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India's top court approves shoot-to-kill order for man-eating tiger

New Delhi, India (CNN) A last-ditch attempt to save a "man-eating" tigress is underway in India, following a decision by the country's Supreme Court to grant forest rangers permission to kill the endangered animal in the western state of Maharashtra.

The tigress, known as T1, is believed to be responsible for the deaths of 13 people since January 2016 in the state's eastern Yavatmal district. Three were killed in August alone. In one particularly grisly case, as much as 60% of the victim's body had been consumed by the tigress, according to official records.

India's tiger population is strictly protected and any attempt to kill one of the animals requires approval from authorities under the country's Wildlife Protection Act.

Conservationists, though, had questioned the evidence linking the animal to attacks on humans, forcing the case to the Supreme Court.

In Tuesday's ruling, the court sided with local authorities in allowing forest rangers to shoot the tiger if they fail to capture it, striking a blow to activists and campaigners battling to save the tigress.

Expressing her disappointment at the ruling, conservationist Sarita Subramaniam questioned whether officials would make a fair attempt to tranquilize and capture the tigress, which is also a mother to two cubs, and move them to captivity.

"They (the forest officials) only plan to kill, which we suggested to the court, because they have issued an order to hire a hunter," said Subramaniam, who is the founder of Mumbai-based nongovernmental organization Earth Brigade.

"If your intention is to capture, why have you hired a hunter?"

Officials will also try to tranquilize a male tiger called T2, which has been seen in the same area. T2 is not believed to be responsible for any human deaths.

The tigers were last seen in a conservation area in Yavatmal district.

Human threat to tigers

CNN has reached out to officials regarding the case but has yet to obtain comment.

Deforestation and the encroachment of human habitations have resulted in increased contact between people and tigers.

"The depletion of forest land through cattle grazing is the biggest problem. Tigers aren't encroaching on human habitats. It's human beings who are continuously coming in," wildlife conservationist Ajay Dubey told CNN.

At the start of the 20th century, nearly 40,000 tigers roamed freely in what was then British India. According to the last census conducted in 2014 by the National Tiger Conservation Authority, there are now just 2,226 tigers in the wild.

Despite evidence -- including photographs -- presented by forest officials in Yavatmal linking the tigress to attacks on humans, campaigners say there are inconsistencies in the investigation.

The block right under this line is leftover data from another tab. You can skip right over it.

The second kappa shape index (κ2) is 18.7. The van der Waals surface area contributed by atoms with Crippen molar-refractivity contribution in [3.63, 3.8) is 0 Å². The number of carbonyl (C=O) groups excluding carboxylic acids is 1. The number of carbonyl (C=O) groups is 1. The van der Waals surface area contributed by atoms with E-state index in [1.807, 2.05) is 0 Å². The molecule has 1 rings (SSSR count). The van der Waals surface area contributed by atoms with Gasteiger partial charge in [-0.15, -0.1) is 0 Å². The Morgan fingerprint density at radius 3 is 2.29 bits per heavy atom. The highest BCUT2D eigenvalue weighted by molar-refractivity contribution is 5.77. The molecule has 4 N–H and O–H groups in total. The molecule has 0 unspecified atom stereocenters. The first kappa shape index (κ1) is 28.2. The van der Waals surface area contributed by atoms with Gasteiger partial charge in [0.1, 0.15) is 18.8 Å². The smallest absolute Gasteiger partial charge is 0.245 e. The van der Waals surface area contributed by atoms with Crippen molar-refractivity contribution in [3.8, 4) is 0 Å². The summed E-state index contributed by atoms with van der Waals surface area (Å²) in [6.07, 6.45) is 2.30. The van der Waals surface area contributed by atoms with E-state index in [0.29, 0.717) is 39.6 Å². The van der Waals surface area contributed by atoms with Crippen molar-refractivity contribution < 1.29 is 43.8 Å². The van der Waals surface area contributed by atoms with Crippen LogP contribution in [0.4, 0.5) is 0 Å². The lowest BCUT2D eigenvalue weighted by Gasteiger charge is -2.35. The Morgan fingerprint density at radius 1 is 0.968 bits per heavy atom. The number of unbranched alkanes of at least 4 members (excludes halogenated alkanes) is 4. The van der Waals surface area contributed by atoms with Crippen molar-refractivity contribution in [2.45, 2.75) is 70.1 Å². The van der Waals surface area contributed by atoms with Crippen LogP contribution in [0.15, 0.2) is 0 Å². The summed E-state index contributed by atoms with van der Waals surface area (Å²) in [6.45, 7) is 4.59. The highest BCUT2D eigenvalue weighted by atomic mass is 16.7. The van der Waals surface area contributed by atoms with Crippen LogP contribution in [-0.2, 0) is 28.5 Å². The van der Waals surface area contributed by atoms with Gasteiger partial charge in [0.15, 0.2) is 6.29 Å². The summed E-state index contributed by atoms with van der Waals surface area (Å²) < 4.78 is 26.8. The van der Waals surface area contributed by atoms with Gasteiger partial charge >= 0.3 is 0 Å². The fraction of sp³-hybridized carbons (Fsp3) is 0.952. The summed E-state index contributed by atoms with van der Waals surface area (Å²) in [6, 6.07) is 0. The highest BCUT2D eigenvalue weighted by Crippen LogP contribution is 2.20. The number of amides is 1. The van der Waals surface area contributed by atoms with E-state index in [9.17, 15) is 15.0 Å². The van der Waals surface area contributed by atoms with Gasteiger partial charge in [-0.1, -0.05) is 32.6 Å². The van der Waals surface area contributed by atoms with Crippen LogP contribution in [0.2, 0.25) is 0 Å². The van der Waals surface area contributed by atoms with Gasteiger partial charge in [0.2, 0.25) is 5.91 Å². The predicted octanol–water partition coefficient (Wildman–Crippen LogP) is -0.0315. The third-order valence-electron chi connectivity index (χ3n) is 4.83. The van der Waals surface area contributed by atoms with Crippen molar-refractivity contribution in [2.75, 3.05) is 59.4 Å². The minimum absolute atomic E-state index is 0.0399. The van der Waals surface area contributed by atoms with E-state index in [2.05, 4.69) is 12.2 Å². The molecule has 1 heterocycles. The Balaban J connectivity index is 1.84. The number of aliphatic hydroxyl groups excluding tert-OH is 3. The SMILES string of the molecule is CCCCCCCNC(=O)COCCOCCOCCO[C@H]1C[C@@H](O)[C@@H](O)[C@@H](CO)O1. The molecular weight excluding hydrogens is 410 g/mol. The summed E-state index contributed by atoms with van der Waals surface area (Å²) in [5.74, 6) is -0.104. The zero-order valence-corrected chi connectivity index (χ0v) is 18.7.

"Any animal can be declared a 'man eater.' This labeling is a colonial hangover," said Subramaniam.

"There needs to be a scientific study done with modern technology to label a tiger a 'man eater.'"

Subramaniam says investigators need to carry out a full DNA analysis to identify the species involved in the attack. "The post-mortem reports said the puncture wounds were a particular size, but wild boars can also attack humans. There are scavengers like hyenas ... If they are relying on camera trap images, we need to see the date and time stamps. Everything is just based on the presence of the tiger in the area based on pugmarks."

Last attempts

Both Subramaniam and Dubey now plan to appeal the Supreme Court dismissal.

"We want a transparent operation. We are going to approach the governor of Maharashtra to protect this tiger. It is wrong especially as she is the mother of two cubs. How can you have the right to eliminate a defenseless mother?" said Dubey.

Subramaniam also wants a review in the process.

"Any court that issues a shoot-to-kill order does not ever write 'shoot to kill,' they always say 'try and capture, failing which, you shoot.' There needs to be a policy where one order is exclusively for capturing and if those attempts have failed, then a separate order is issued for shooting the tiger," she said.

In spite of the threats that India's tiger population faces, numbers are gradually rising.

Since 2006, when the tiger population sat at 1,411, numbers have gone up by nearly 60%.

But more work still needs to be done. "For us, this isn't about one tiger. It's about the species," said Subramaniam.

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